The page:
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Daniel J Levitin, Jessica A Grahn, and Justin London (2017)

The psychology of music: Rhythm and movement

Annual Review of Psychology , 69.

The urge to move to music is a human universal. Unlike visual art which is manifest across space, music is manifest across time. When listeners get carried away by the music, either through movement (such as dancing) or through reverie (such as trance), it is usually the temporal qualities of the music—its pulse, tempo, and rhythmic patterns—that put them in this state. Here we review 178 studies addressing rhythm, meter, movement, synchronization, entrainment, the perception of "groove," and other temporal factors that constitute a first step to understanding how and why music literally "moves us." The experiments we review span a range of methodological techniques, including neuroimaging, psychophysics, and traditional behavioral experiments, and we also summarize the current studies of animal synchronization, engaging an evolutionary perspective on human rhythmic perception and cognition.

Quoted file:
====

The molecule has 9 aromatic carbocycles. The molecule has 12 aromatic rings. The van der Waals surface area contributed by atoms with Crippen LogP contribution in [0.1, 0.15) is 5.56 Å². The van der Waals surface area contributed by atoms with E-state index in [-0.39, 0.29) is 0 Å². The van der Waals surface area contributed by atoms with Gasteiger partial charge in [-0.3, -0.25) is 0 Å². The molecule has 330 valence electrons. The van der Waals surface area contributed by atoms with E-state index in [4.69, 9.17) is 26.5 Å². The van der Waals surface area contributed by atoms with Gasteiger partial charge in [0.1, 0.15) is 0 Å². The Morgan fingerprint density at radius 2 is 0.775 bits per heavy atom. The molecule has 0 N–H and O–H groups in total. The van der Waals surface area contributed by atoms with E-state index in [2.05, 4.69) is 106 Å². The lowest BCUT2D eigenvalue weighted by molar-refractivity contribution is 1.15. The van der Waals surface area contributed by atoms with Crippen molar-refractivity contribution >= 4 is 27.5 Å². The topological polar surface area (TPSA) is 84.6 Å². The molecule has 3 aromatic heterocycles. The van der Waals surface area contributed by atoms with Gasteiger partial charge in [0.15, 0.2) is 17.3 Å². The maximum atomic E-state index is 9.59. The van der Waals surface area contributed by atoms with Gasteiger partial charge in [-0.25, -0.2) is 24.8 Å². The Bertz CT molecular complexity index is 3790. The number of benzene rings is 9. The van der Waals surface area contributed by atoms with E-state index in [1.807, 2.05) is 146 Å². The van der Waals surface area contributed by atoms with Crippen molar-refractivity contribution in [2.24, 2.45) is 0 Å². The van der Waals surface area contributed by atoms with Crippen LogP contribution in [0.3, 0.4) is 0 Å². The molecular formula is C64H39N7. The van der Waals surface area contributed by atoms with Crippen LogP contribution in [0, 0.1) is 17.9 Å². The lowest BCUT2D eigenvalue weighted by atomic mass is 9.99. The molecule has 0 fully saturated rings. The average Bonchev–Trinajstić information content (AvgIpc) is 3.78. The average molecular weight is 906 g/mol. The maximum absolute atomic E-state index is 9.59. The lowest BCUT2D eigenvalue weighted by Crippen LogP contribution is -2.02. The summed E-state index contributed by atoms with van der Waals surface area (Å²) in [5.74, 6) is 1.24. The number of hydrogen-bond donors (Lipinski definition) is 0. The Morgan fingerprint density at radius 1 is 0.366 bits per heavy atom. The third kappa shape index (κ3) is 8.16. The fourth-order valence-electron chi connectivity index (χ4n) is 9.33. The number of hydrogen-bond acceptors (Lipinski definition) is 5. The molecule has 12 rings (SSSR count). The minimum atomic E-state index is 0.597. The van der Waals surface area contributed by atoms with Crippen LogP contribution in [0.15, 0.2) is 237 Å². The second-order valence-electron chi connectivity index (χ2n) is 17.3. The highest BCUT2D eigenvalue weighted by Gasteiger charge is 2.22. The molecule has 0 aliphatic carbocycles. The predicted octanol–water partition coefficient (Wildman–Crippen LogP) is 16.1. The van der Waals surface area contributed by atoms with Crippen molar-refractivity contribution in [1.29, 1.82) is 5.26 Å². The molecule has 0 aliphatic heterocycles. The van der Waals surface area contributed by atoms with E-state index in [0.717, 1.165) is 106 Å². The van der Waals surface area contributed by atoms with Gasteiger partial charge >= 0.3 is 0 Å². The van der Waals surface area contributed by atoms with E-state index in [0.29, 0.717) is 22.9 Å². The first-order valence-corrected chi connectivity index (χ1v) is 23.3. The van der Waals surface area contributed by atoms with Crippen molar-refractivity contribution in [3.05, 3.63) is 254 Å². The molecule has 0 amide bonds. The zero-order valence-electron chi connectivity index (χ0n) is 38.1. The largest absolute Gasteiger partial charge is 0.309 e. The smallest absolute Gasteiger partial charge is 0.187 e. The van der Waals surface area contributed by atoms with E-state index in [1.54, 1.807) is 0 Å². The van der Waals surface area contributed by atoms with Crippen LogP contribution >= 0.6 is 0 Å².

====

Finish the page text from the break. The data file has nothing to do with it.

music, rhythm
in press

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